Theodore Simon, president of the National Association of Criminal Defense Lawyers, said he was troubled by the audit and the potential for the Postal Service to snoop uncontrolled into the private lives of Americans.

“It appears that there has been widespread disregard of the few protections that were supposed to be in place,” Mr. Simon said.

And if that is not enough, the Postal Service in fact photographs the outside of every piece of mail sent through their service.

Clearly, the surveillance state continues in its mad rush to “collect it all.”

Apple Pay already shaking up payment industry

Although Apple Pay, Apple’s new secure and simple payment system,  has already shaken up two large merchants, despite the fact that it works only on iPhone 6 and iPhone 6 Plus and has been available only one week.

Both Ride Aid and CVS have blocked the payment system on their terminals, even though Apple Pay was working seamlessly at the two companies.

From the New York Times:

Ashley Flower, a spokeswoman for Rite Aid, said the company “does not currently accept Apple Pay.” She added that Rite Aid was “still in the process of evaluating our mobile payment options.”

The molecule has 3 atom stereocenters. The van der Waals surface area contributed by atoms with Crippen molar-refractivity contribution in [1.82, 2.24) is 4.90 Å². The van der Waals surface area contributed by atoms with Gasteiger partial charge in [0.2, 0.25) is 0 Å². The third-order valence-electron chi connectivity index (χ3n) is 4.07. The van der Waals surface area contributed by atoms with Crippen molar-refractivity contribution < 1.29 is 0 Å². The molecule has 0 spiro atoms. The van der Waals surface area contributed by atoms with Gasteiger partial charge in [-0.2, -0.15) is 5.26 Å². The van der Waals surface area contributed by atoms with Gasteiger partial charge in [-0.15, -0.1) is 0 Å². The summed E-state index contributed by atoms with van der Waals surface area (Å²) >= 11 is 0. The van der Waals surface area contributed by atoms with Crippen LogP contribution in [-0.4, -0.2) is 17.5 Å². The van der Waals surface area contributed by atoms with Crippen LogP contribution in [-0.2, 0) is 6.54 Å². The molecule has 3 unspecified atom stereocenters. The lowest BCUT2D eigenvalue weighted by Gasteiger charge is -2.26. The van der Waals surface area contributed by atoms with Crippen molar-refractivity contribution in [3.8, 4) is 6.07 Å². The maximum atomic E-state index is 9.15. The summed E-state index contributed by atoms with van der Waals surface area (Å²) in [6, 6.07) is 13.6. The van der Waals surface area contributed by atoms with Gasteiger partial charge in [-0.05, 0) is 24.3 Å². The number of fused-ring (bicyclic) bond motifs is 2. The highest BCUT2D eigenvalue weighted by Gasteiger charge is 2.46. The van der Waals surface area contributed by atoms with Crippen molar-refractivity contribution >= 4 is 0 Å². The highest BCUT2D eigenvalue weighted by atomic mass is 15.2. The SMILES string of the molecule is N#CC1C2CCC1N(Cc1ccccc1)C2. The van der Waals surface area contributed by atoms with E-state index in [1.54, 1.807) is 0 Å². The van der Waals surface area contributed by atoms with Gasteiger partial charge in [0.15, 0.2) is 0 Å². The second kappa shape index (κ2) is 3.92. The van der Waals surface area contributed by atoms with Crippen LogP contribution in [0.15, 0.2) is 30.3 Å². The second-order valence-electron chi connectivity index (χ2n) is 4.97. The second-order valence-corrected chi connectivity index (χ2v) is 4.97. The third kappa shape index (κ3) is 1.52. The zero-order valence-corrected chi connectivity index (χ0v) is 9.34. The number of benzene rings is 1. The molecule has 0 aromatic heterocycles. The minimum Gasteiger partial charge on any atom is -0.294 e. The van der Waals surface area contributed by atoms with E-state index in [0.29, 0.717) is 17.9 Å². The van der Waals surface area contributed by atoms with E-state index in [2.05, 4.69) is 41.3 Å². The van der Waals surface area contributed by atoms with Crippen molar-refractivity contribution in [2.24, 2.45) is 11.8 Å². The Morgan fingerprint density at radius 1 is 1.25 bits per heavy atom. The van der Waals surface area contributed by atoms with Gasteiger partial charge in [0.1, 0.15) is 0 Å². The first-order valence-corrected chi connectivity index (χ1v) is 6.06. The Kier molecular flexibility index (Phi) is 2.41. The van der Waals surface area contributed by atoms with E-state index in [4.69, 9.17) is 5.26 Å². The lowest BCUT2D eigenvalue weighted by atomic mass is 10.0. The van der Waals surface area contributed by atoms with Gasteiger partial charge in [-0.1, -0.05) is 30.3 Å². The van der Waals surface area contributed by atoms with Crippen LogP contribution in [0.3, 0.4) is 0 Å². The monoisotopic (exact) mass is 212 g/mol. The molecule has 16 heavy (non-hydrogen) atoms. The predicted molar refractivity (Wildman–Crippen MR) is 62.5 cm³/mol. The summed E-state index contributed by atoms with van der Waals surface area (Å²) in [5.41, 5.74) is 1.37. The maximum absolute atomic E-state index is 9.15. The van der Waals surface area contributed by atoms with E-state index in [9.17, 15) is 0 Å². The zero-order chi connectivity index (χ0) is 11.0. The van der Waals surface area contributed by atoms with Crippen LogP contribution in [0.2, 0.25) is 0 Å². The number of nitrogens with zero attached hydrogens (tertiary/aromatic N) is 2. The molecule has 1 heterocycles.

Representatives from CVS did not respond to repeated telephone and email requests for comment on Sunday.

Analysts said disabling acceptance of Apple Pay was a way to favor a rival system that is not yet available but is being developed by a consortium of merchants known as Merchant Customer Exchange, or MCX. Rite Aid and CVS are part of that consortium, not part of the group of retailers that had teamed up with Apple on its payment system. Nonetheless, over the week, Apple Pay technology was working in Rite Aid and CVS stores.

“Clearly Rite Aid and CVS are making a business decision over a customer satisfaction decision,” said Patrick Moorhead, president of Moor Insights & Strategy.